Duke Nukem, The Moral Panic And Obama’s Gamertag

Duke Nukem, The Moral Panic And Obama’s Gamertag

Was criticism of Duke Nukem Forever’s ‘Capture the Babe’ mode fair? Is it reflective of the video game ‘moral panic’? We spoke to Randy Pitchford, President of Gearbox about the generation gap, Barack Obama’s gamertag and why Duke Nukem would kick Chris Brown’s ass.

“Our job is really dumb,” says Gearbox Vice President Steve Gibson, chomping down on a hamburger. Randy Pitchford, President of Gearbox, is right behind him, charging up the stairs, his face flush with a smile, He’s just had his photo taken with three terrifyingly flexible pole dancers.

This is not your regular video game interview.

Post the mainstream media witch hunt Gearbox was embroiled in with Duke Nukem Forever – in relation to it’s ‘Capture the Babe’ multiplayer mode and its risqué use of gentle spanking – you might have expected Pitchford and co to tone things done a little for this event. But they haven’t.

In celebration of Duke Nukem Forever’s impending release, Darlinghurst’s Slide Bar has been duly transformed – into Duke’s Titty City. Beer is on the menu, as are meaty hamburgers and the three afore-mentioned pole dancers who just got done putting on quite the show for the Aussie press.

Gearbox isn’t downplaying the afore-mentioned controversy – it’s embracing it.

“Duke is satire and parody,” explains Pitchford. “Take The Hangover – a hilarious film. My wife loved it too. It’s a funny set of contexts taken to the absolute extreme. When my wife watches it, she’s saying ‘it’s funny how stupid men can be sometimes.’ That’s part of what you get with satire. By doing this you’re lampooning it.”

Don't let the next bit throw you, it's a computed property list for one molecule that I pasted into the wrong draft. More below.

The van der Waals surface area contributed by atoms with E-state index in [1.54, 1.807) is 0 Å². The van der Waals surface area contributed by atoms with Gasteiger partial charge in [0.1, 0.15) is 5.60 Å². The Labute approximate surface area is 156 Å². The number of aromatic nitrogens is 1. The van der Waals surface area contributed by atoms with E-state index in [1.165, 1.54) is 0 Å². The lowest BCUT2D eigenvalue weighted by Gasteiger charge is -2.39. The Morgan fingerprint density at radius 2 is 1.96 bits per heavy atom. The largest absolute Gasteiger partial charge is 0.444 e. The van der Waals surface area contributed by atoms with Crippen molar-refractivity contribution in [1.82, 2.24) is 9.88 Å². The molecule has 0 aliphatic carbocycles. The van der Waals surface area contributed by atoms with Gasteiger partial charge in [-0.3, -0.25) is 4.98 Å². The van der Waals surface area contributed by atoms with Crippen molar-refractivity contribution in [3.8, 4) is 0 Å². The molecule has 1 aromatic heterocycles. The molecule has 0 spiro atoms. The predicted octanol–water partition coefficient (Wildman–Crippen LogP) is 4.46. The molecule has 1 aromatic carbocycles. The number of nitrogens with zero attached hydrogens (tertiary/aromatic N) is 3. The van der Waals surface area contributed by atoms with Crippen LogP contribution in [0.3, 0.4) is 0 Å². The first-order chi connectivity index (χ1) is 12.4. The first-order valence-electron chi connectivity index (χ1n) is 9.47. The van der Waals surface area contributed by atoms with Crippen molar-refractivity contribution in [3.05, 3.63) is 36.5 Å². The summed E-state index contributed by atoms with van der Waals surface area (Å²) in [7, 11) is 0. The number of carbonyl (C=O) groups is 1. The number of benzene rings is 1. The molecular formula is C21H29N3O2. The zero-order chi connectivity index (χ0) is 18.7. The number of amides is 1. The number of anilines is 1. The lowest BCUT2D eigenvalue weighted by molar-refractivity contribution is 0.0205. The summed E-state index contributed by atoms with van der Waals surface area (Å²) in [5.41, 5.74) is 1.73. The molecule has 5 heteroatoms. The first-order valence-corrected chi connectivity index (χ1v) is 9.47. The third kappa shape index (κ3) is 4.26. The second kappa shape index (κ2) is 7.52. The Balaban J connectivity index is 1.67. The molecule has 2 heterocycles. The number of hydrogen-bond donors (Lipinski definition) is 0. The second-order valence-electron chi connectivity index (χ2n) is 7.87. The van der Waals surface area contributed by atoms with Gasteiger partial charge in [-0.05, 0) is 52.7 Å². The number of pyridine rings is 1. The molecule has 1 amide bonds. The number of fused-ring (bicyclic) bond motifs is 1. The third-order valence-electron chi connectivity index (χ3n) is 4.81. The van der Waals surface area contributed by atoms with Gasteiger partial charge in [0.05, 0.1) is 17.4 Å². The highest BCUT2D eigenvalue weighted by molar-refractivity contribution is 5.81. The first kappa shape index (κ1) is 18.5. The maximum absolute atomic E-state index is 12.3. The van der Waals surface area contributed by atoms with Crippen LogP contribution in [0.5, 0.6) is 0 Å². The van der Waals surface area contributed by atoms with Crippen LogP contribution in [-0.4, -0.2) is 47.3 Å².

Men can be stupid – that seems to encapsulate the entire existence of Duke Nukem as a character. According to Randy, Duke is stupid, utterly inappropriate – but in a completely harmless way.

“In this case, Duke is like a Tony Stark style character,” begins Pitchford. “You just played the Capture the Babe mode – you know there are very few journalists who have played that mode and, when that story broke about Duke, there was only one journalist in the world who had played it.

“The problem was that all the people who wrote stories on it hadn’t actually played what they were writing about. As a consequence it got kind of convoluted from this Tony Stark style character to suggesting he was some kind of Chris Brown character. “

“You know, Chris Brown,” continues Pitchford, “he’s a piece of shit, and I think Duke would kick that guy’s ass. There’s a big difference between being a Tony Stark style character and being into violence against women.”

The interesting thing about the Duke Nukem backlash is that, in addition to mainstream press (who you would expect to jump on the story), there was a subset of gamers who had issues with the ‘Capture the Babe’ multiplayer mode. Including myself.

Does mainstream media really need another reason to beat up video games as a medium? Or are gamers so insecure about our hobby that we feel the need to squeeze a broad spectrum of experiences into a neat tidy box – like good little boys and girls?

“I think that we know how great our medium is,” begins Pitchford, “but there’s this generation gap between the people who understand and play video games – the people for whom video games are a part of their lives – and those that don’t.

“As gamers we want these people to see what we see, and we want them to love and respect games in the way that we do.”